*Sophia Parsons’ family has skeletons, but they aren’t in their graves…*
Isn’t that catchy? I love it!
I’ve mentioned before that I met Rebecca Hamilton on Authonomy. That means that I’ve been waiting for 16 months to read her book. You may wonder why I didn’t run out and buy it the moment it was released. Happy to explain.
My husband told me that getting books from Amazon to my iPad was a little tricky, and I took his word for it. A thing you have to understand about Robert is that he’s *that* guy with all things hardware/software. It’s not just me; most people take what he says about technical things at face value. (Some take it as gospel and still live by it years later, which is a great way of getting my husband to dislike you if you wanted such a thing.)
I should know well by now that when he says it’s tricky, he means that it will be tricky *right now*…for *me*. (He knows me very well.) However, it won’t still be tricky later, not even for me, because he’ll resolve what’s tricky in between reading Jalopnik and ogling pool cues and guns. Our conversation will turn to cars, then politics, then why I don’t like making chocolate chip cookie balls, and then how Nicki Minaj makes me want to stab something just by opening her mouth, and well…. A few weeks later I actually won The Forever Girl in a game of Twitter hangman shortly after remembering that I still haven’t bought it.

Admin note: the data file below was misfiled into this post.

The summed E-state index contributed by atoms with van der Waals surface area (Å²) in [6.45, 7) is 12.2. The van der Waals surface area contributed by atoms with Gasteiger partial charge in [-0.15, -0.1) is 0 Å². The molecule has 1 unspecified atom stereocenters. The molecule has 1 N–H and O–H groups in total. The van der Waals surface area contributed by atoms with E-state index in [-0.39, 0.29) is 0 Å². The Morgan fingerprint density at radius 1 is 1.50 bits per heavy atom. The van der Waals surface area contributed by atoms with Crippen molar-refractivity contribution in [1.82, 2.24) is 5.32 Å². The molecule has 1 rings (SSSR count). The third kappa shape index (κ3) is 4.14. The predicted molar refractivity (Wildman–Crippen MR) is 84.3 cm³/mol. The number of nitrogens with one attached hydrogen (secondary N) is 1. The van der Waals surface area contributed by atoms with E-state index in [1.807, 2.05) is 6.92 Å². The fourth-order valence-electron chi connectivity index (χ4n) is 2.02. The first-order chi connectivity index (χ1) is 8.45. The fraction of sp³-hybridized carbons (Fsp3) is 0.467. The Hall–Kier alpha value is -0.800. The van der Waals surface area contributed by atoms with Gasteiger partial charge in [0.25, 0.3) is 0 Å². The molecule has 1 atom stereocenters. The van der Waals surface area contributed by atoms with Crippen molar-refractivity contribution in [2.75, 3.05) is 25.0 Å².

What’s your excuse?
The Forever Girl. First thing…Look at that cover! Seriously, look at it. I’m not just fan-girl squealing here. Covers sell books, and this one is killer. It’s pretty and edgy. And sharp. I’m referring to pixels here…so many images are soft these days, and not in a pleasant romantic way. The model is dainty, and projects the self-consciousness and troubled soul of a woman caught between worlds. She is lovely inside as she is misunderstood without. The cover captures Sophia, so the book is off to a great start!
Flip the virtual book over and read The Blurb:
Solving the mystery of an ancestor’s hanging might silence the clashing whispers in Sophia’s mind, but the cult in her town and the supernaturals who secretly reside there are determined to silence her first.
As Sophia unknowingly crosses the line into an elemental world full of vampire-like creatures, shapeshifters, and supernatural grim reapers, she meets Charles, a man who becomes both lover and ally.
But can she trust him?